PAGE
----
Whilst your talk is not a sales pitch, if it is appropriate you could offer the audience a special deal on your product or service (check with the event organiser before doing this). After your talk make sure you make it easy for people to connect with you, and capture their information where possible. Consider doing a business card prize draw, or collecting email addresses so that you can send them a handout, checklist, free report, etc., that connects with your talk. Have business cards or brochures available for people to take away, and some products for sale if people ask for them.

Get In Touch

Make sure you follow up with anyone who has expressed an interest in your product or service. If you’ve delivered great value, you may also be asked to speak at other events so consider whether they might be a good fit for you.  Apart from following up with potential customers, always send a thank you note to the organiser for the opportunity to speak and ask for any feedback.

The more talks you do the more well-known you will become (and the more comfortable you will be doing it!) You could also consider filming your talks (ask for permission first) and share the footage on YouTube to help spread your message further. I am in the business of public speaking so it makes sense for me to speak at events, and I always generate further interest in my business when I deliver a talk to potential customers. I have also seen it work for many others so I strongly encourage you to think about how you too could promote your business through public speaking.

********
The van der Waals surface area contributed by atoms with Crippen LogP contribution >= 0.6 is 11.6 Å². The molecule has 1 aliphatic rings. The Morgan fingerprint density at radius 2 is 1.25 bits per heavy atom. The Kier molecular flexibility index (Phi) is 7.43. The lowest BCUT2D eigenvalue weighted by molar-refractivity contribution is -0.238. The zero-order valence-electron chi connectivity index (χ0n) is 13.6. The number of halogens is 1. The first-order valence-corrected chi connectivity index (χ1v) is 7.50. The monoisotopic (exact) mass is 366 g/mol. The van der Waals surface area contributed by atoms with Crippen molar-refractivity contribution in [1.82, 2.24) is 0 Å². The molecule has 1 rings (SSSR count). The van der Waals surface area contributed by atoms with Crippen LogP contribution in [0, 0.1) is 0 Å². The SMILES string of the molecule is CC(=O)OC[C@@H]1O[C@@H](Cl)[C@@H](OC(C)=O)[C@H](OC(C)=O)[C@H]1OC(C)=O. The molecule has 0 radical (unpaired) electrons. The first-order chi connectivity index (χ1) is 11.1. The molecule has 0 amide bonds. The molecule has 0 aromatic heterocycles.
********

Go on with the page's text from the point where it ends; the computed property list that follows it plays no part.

Mel Sherwood empowers ambitious entrepreneurs and business professionals to communicate with more confidence, credibility and conviction. She is a multi-award winning speaker, trainer and coach and the founder of Grow Your Potential, a company passionate about providing the seeds to speaking success. To find out more about Mel’s inspiring talks, masterclasses and coaching programmes go to www.grow-your-potential.com or follow Mel on Twitter @Grow_Potential